I would not cut off the channel before February or March. It is a question of whether we should have a pause, a pause in the next twelve months.

[Page 903]

We need to move toward settlement in the next twelve months.

On September 12 we asked the Joint Chiefs of Staff to give us the ways they saw to substantially shorten the war.12 Every action they recommended related to areas outside South Vietnam. I believe we need to probe this slight possibility to see if it can be productive. I do not believe we can maintain the support of our people in this country for twelve months.

I disagree with Abe (Fortas). I do not believe that the pauses have led to more dissension and division in this country. I believe a pause would increase rather than decrease support.

A pause need not have military disadvantages.

We should not cut off the Paris channel. I share the view of whoever wrote the memo the President just read. The bombing cessation isn’t affecting how the war is carried on in the South. I believe Thieu should be brought in to this.

Secretary Rusk: I recommend that Professor Kissinger go on to Paris as planned tomorrow. When he arrives there we will have a cable waiting for him saying that we have not had a satisfactory answer and give him what we believe he should tell M and A. Tell them we have had nothing back.

Professor Kissinger: A is coming up from Rome. They may have a fallback position once we give them this information.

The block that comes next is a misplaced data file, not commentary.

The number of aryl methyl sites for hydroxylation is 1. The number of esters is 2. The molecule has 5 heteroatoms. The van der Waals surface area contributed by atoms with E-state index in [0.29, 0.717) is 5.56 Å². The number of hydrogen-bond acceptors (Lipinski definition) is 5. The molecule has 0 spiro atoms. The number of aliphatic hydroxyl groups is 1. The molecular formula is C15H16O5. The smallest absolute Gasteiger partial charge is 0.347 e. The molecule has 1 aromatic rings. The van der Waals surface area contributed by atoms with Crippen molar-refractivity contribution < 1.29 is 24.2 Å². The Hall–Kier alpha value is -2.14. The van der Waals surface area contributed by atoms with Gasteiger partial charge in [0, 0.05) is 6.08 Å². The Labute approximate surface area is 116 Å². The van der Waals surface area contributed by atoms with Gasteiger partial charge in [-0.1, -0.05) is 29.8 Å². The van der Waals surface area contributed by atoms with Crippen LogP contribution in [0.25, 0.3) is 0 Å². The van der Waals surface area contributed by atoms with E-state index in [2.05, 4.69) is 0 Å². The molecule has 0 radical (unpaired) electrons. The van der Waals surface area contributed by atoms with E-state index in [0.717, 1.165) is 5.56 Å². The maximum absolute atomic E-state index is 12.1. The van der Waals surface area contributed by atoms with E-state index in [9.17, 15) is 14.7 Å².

Secretary Rusk: I do not underestimate the value of informal contacts on any occasion. In the past, unofficial contacts have been very helpful. I remember the role of Mr. John Scali in helping us misinterpret a message from Khrushchev during the Cuban Missile crisis.13 I do not think it wise to have Ambassador Thompson tickle his man in Moscow.

In our previous contacts, the other side knew how to say more than they have said in this.

[Page 904]

They have been presented with a very serious, generous offer. This doesn’t smell like much yet.

I would say to M in an uninstructed session that “my people back home don’t think I’ve got anything.” I would scare him. I would tell him that if he has anything he had better put it in right away.

Mr. Rostow: I recommend that we keep the channel open and adopt the posture of waiting a signal from them.

When they are serious there is a way for them to say it.

The military situation in the South is weak. They are using their reserve across the DMZ to keep the war going. The major field of battle is no longer in the South or even I Corps but in American politics. We are slow seeing the war.

The question is would a pause destroy our strength with the hawks and the doves? Domestic politics is the active front now.

I would prefer a pause soon rather than late. I would put in all of the creative imagination of this government in order that we not lose the hawks and come out in support of the doves.14

A pause would be no more than an exercise of domestic politics and international politics.

We should give to M a message indicating that we read their message as a dignified rejection of our proposal.

I agree that a bad beginning now could very well prejudice the final outcome.

Therefore, I would regret that they have taken no positive steps and leave the next step up to them.

After that, then we could see about a pause which would unite the country rather than divide it.15

[Page 905]

The President: Professor Kissinger, we’ll have a message for you there when you arrive.16 In my own mind, I see a failure on their part to indicate any desire to talk. I see no necessity of breaking off. Tell them our reaction. After we see what happens, then we can go on to another phase and discuss the possibilities of a pause.

  1. Source: Johnson Library, Tom Johnson’s Notes of Meetings. Top Secret; Eyes Only. The meeting was held in the Cabinet Room.
  2. Marcovich and Aubrac.